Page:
Saturday, August 04, 2012

Intellectuals, Elitists, and Public Discourse

In Intellectuals, I tried to discuss what aspects contribute to an individual being considered an intellectual both in their own specific area of expertise, but also more generally in society.  Those who believe another an intellectual think that person contributes invaluably to matters relating to that expertise and generally has a strengthening effect on whatever group they're a part of.  If enough people in broader society agree, the intellectual has either in some way affected society's opinion or is particularly good at articulating an already held idea.  Elitists, as a conceptualization, would be the nemesis of this ideal.  It's not that they cannot make points or even can think for themselves, but that they are somehow disingenuous, illegitimate or condescending.

As part of demonstrating where those on the other side are coming from with their rhetoric, Dominick played a soundbite of Senate Minority Leader Mitch McConnell laying into President Obama for being anti-capitalist, anti-success and a litany of other accusations.  Pete was almost at a loss for words, saying he didn't know how to even respond to it and didn't know where it was coming from.

Before I get too much into the meat of the post, a couple observations which can also be found, and perhaps better articulated, on the Wikipedia page on Elitism.  A person considered to be elite is someone to be considered at the forefront or top of their field, for our purposes perhaps even an intellectual.  From the perspective of government or business policy, it stands to reason these people would be desirable, even critical to have input on the discourse surrounding these policies' development and implementation.  While a representative system of government is built to provide equal weighting of individual citizens' on voting and, through that, the laws and regulations of society, there's always been the well-founded idea that those who have the most working and/or intellectual knowledge of certain areas have a highlighted, amplified voice.  In a similar vein would be those people most directly affected by the discussion at-hand.  This isn't necessarily in conflict with the ideas of democracy, especially in accompaniment with a capitalist economic system which values and rewards the achievements and merits of the individual, but recognizing this balance is critical in making sure one principle doesn't outweigh the other.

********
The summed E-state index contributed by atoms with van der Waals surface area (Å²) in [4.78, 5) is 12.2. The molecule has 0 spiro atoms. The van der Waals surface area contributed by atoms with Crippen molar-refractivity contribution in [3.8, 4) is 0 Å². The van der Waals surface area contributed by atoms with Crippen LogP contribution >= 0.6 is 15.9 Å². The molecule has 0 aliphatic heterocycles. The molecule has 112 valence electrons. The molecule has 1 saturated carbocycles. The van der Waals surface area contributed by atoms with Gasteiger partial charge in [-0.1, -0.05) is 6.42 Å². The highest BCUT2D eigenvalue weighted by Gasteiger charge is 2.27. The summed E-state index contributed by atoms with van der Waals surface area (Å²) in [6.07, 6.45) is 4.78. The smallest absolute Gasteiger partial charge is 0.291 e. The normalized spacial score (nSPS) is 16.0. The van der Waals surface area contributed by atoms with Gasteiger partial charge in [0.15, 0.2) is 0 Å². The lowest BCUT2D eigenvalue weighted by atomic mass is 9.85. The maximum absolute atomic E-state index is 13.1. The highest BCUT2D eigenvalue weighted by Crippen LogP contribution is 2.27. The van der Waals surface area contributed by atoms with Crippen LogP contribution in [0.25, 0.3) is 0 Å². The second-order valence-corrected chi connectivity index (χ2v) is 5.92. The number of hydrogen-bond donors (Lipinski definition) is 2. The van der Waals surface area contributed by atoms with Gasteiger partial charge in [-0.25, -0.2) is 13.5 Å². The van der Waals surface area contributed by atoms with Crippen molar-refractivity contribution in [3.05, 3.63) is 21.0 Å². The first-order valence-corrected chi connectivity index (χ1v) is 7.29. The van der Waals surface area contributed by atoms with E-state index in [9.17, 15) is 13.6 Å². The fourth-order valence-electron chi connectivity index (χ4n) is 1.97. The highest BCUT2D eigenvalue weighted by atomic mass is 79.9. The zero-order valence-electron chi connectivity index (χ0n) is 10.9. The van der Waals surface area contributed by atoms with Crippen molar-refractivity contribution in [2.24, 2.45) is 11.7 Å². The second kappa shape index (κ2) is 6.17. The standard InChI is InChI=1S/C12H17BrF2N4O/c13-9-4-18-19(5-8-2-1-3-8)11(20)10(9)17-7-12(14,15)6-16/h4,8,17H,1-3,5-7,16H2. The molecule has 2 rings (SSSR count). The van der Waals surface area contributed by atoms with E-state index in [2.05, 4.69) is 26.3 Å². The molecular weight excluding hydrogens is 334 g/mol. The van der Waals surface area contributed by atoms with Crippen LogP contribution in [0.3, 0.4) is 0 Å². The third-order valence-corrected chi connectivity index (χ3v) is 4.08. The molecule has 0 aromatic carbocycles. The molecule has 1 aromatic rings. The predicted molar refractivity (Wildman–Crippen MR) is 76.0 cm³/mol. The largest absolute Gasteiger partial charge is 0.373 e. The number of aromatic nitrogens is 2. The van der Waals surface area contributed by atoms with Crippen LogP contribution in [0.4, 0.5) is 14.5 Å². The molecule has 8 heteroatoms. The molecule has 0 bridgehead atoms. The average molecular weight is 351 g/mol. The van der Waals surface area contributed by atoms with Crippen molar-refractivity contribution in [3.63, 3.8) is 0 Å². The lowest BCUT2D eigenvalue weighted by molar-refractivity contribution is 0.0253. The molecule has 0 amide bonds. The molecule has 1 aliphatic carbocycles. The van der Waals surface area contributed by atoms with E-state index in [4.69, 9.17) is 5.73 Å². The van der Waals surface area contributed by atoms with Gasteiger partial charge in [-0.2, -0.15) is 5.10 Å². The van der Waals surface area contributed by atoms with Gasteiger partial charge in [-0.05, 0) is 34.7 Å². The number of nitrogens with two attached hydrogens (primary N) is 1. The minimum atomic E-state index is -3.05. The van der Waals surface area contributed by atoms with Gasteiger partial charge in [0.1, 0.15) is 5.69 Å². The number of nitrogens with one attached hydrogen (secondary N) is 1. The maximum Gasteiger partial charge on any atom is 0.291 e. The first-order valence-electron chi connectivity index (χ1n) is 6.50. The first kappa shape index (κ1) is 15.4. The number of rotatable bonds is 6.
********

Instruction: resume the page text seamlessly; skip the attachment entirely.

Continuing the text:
This takes me to the other popular use of the term elite, along with it the derivative terms such as elitist and elitism.  I'm no scholar, though these terms are thrown about nearly exclusively in a derisive, scornful manner as a means of identifying someone who is not to be trusted, regardless the content of their opinion though it's very common for the insult to be directed at someone with an opposing viewpoint.  This is often because the speaker considers the accused elitist to be of some isolated and entitled, unworthy group which has self-identified itself and like-minds as the supposed masters of valid, serious perspectives in a given area of debate.  Religious leaders are moral elitists, judging from on high based on archaic documents with outdated notions of right and wrong written by flawed human beings with their own prejudice; academic elitists are wonks with no real-world experience in the matters they presume to speak; Hollywood and media elites feel they ought to have a weighted voice on any topic simply because they're already on the public stage for some superficial reason like they're attractive or can sing well or did an article this one time at that one paper about an actual expert.  These elitists also may have such characteristics as being duplicitous, racist, sexist, classist, statist, or some other type of disqualifying inner motivation which isn't stated by the elitists, themselves.  It sometimes seems as though if we were to take all of the accusations of elitism to be truth, there'd be no one left to give an opinion.